ONE of Australia’s best broadcasters of news and public affairs, the ABC, became news itself last month because of the Abbott Government’s substantial cuts to its funding.
First published in the 12 December 2014 edition of the Warragul & Baw Baw Citizen.
The cuts will add up to $254 million over the next five years and all departments, on air and back office, will be affected.
Reaction has been varied and sometimes a little hysterical, and some of that hysteria has been delivered right here in Gippsland.
The ABC is closing five sub-offices around the country, including its Morwell newsroom. In all cases, the offices are outposts which house just one staff member.
One journalist, currently Rhiana Whitson, works at the Morwell shopfront. She will be transferred to the ABC’s Gippsland headquarters in Sale in around four month’s time.
A small group of protesters gathered outside the Morwell office two weeks ago, claiming ABC Gippsland will be unable to provide adequate coverage of news in the Latrobe Valley and surrounding areas from Sale.
But in reality, our local ABC manages to cover the vast Gippsland area from Sale fairly well.
One ABC insider told me shutting down the office actually makes sense. They don’t need a whole George Street shop for one person. It is rundown and the equipment is ancient. It would be hard to justify spending any money on it in this new age of mobile technology for reporting.
Another insider told me the cuts are forcing some necessary re-structuring. She currently answers to six people, all with different expectations of her work. That will soon be cut back to one person as the top-heavy management structure is thinned out.
Expect very few changes to ABC Gippsland’s service. It is already a bare-bones operation and there is no excess fat to trim.
Questions have arisen about how the cuts will impact on the ABC’s ability to provide emergency coverage as we enter the high-risk period for bushfires. As a taxpayer-funded organisation though, the ABC receives government funding specifically to help pay for such coverage.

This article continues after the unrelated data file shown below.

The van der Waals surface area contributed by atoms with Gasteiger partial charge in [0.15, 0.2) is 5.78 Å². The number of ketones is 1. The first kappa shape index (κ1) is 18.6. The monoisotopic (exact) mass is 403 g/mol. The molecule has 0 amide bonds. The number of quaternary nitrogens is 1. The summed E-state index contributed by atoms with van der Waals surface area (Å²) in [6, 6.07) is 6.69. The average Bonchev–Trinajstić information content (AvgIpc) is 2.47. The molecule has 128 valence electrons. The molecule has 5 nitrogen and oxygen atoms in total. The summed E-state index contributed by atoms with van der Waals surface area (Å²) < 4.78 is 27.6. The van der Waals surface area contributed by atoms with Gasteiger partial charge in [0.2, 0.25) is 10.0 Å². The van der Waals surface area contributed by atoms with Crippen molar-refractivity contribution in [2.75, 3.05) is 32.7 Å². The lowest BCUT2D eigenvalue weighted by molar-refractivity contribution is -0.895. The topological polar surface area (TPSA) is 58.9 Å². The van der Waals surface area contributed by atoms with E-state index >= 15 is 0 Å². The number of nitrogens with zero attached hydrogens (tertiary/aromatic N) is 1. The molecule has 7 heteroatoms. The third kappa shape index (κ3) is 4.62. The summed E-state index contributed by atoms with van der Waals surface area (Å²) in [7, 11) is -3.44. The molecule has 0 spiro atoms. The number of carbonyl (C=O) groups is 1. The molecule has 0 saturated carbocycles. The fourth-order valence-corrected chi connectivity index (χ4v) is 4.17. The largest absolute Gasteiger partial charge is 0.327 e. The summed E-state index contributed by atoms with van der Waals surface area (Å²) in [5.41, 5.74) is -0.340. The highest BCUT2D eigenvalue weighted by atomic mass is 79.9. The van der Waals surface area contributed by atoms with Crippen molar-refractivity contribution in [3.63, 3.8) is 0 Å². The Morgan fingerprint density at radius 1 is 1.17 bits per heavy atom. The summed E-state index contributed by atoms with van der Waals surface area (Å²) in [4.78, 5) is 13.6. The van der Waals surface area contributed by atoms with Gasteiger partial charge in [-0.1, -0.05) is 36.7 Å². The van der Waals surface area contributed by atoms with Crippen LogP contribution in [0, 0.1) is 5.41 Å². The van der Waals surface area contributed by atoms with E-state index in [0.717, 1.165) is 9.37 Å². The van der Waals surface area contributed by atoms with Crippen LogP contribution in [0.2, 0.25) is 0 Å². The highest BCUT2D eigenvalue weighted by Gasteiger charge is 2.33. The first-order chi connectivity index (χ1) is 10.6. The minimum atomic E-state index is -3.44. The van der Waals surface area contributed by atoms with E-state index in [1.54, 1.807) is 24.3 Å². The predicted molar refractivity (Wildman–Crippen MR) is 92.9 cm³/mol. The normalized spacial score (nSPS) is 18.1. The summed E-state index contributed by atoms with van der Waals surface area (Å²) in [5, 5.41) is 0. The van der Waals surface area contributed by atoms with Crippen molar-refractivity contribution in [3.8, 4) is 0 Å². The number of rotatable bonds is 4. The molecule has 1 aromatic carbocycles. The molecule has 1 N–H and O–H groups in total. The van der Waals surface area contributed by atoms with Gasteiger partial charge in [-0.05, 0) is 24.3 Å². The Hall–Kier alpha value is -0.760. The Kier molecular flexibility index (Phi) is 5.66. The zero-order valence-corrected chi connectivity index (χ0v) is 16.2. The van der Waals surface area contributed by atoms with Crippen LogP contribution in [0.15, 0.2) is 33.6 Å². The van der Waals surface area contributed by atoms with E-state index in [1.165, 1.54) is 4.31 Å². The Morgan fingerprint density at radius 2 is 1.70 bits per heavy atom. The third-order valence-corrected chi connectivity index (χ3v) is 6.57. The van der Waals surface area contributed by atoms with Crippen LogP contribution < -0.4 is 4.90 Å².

The ABC is ‘an’ official emergency broadcaster, not ‘the’ official emergency broadcaster. After Black Saturday, the government and fire authorities came to realise that as much as they would like people to switch to the ABC when fire threatens, many do not. People continue to listen to their favourite stations and many would not even know where to find an ABC local station on the dial.
Since then, Memoranda of Understanding have been signed with a number of Commercial radio networks. However, the level of coverage provided by a station depends on the amount of staff and other resources available, as well as network considerations.
ABC Gippsland provides fairly thorough coverage, although it is limited by a high amount of networking. Local programming takes a break from Christmas until the end of January and any fires in Gippsland at this time will only be mentioned as part of state-wide coverage. Even when local hours recommence, that’s only until 11am on weekdays.
Resonate Broadcasting’s 3GG and Southern Cross Austereo’s Star FM broadcast ‘Watch and Act’ and ‘Emergency Warnings’ but low staff numbers and high networked hours prevent them from doing much more.
The two radio stations operated in Gippsland by the ACE network, TR-FM and Gold 1242, were recently recognised by the combined emergency services for providing a consistent coverage during last season’s bushfires and the Hazelwood mine fire.
The ACE stations have a large staff and very low networked hours and are geared to quickly provide full coverage, 24 hours a day if needed.
Fire agencies say getting information to the public is paramount in keeping people safe, and apart from the CFA’s and DEPI’s various online tools, radio provides the most immediate avenue of commu-nication when it critically matters.
Greg has worked in the radio industry for 38 years and is presently employed by the ACE network.
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